It is a common practice to monitor thickness of pressure boundary wall to estimate thickness loss due to general corrosion. The designer generally provides a corrosion allowance against which repair/replacement decision are normally taken. This is a very conservative approach as there is generally extra thickness available over and above the corrosion allowance due to use of standard plate thickness and additional thickness by virtue of manufacturing tolerances. Integrity engineers can actually consider this extra thickness available to extend the equipment life make use of the ‘hidden plant’ before deciding to repair/replace a particular piece of equipment.
In this post, I would like to offer an overview regarding setting various minimum thickness levels for remaining life calculations on equipment that undergoes general metal loss. This will also aid in determining the total useful life from the equipment while safely tracking the health of the equipment through optimized thickness monitoring schedules – from installation to retirement.
The figure below represents various minimum thickness levels that pressurized equipment will typically experience. These levels can serve as warning/alert levels for the integrity manager to monitor and manage equipment health.
Provided Thickness is the thickness originally provided by the designer; a result of design calculations that include the Corrosion Allowance (CA) and the additional thickness available due to a higher nominal thickness that was selected from standard plate thicknesses available that will include mill tolerances.
CA Tmin is the minimum thickness that would initially be used to calculate remaining life before one would consider the overdesign extra thickness available. This is the starting point for any kind of remaining life calculations during the early stages of an asset’s life cycle. It is derived by subtracting the design corrosion allowance from the initial measured thickness. This can be used as a first warning level and a trigger to explore the next Tmin stage to continued safe operation.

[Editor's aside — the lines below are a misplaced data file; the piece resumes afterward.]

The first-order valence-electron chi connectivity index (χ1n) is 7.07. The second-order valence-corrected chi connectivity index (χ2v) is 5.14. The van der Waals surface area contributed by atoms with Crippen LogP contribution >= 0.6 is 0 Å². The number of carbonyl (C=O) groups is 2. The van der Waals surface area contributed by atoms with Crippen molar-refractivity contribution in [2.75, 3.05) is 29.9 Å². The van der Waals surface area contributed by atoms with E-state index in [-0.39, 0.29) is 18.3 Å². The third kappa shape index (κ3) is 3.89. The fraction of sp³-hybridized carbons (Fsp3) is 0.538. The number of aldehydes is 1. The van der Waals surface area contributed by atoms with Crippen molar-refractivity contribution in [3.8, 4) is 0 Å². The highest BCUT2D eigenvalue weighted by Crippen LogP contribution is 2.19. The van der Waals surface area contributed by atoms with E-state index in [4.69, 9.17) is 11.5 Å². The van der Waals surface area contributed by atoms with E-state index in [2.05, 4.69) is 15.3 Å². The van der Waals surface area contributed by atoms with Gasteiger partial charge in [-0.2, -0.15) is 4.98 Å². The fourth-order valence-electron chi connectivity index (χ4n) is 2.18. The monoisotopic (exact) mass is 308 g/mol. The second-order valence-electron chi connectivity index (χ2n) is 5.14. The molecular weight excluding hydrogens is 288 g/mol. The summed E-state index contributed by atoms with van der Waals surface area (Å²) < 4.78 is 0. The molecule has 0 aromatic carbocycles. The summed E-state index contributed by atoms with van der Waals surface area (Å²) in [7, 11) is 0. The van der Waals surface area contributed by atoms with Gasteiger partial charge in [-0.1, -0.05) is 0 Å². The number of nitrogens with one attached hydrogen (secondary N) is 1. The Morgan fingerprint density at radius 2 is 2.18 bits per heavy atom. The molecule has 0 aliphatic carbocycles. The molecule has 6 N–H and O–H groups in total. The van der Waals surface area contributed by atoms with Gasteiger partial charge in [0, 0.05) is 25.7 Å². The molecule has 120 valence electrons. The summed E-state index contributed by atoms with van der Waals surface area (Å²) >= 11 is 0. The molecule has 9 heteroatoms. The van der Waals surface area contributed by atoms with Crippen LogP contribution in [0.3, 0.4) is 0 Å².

Overdesign Tmin is the minimum thickness that can be used by the integrity engineer to calculate remaining life once the design corrosion allowance is exhausted. This is typically available due to the higher standard plate thickness available in the market or rounding off the calculated design thickness value to a higher number. In some cases this Tmin level may not be available if a plate thickness is available that exactly matches the design calculation value. In typical cases where this is available, the integrity engineer can use this as the second warning level for the purposes of health monitoring.
NOTE: Thicker is not always better. In many cases rounding up and selecting thicker material may introduce other damage mechanisms, such as fatigue or brittle fracture when the additional thickness reduce the elasticity to a point of being detrimental to the design and operating conditions.
Pressure Tmin is the minimum thickness that is calculated by the equipment’s code design calculations. This Tmin can be considered for remaining life calculations after the corrosion allowance and overdesign thickness are exhausted as a result of corrosion. One can consider this as the third Tmin stage or Alert level for the purposes of asset health monitoring. However, it is to be noted that this Tmin may not be the governing factor for this stage in cases where the Structural Tmin is greater than the Pressure Tmin.
Structural Tmin is the minimum thickness that is required for the basic structural stability of the equipment considering dead load, fluid weight, insulation weight, support design, wind load, seismic consideration, etc. As shown in the diagram, depending on whether it is Case-1 or Case-2, this will serve (or not) as the third Tmin stage respectively for the asset’s remaining life calculation.
FFS Tmin is the minimum thickness as a result of fitness for service calculations. These calculations are carried out by plant inspection and engineering specialists as per Level 1, Level 2 or Level 3 methodologies as described in API 579, and also includes a Future Corrosion Allowance (FCA). This is the fourth or last Tmin stage, and the final resort to continue plant operations until the time of acceptable repair or replacement. This can be considered as the high critical alert zone from the purview of health monitoring & reporting, and the thickness is usually monitored with special attention at close intervals for the purposes of safe operations after reaching the third Tmin stage.
For those who already use Asset Performance Management (APM), it is time to leverage these concepts using the Tmin Calculator in the thickness monitoring capability of APM Integrity. For those who are in search of a new software strategy to improve/implement their mechanical integrity work process, this is yet another reason to consider an APM solution as one the prospective high value propositions.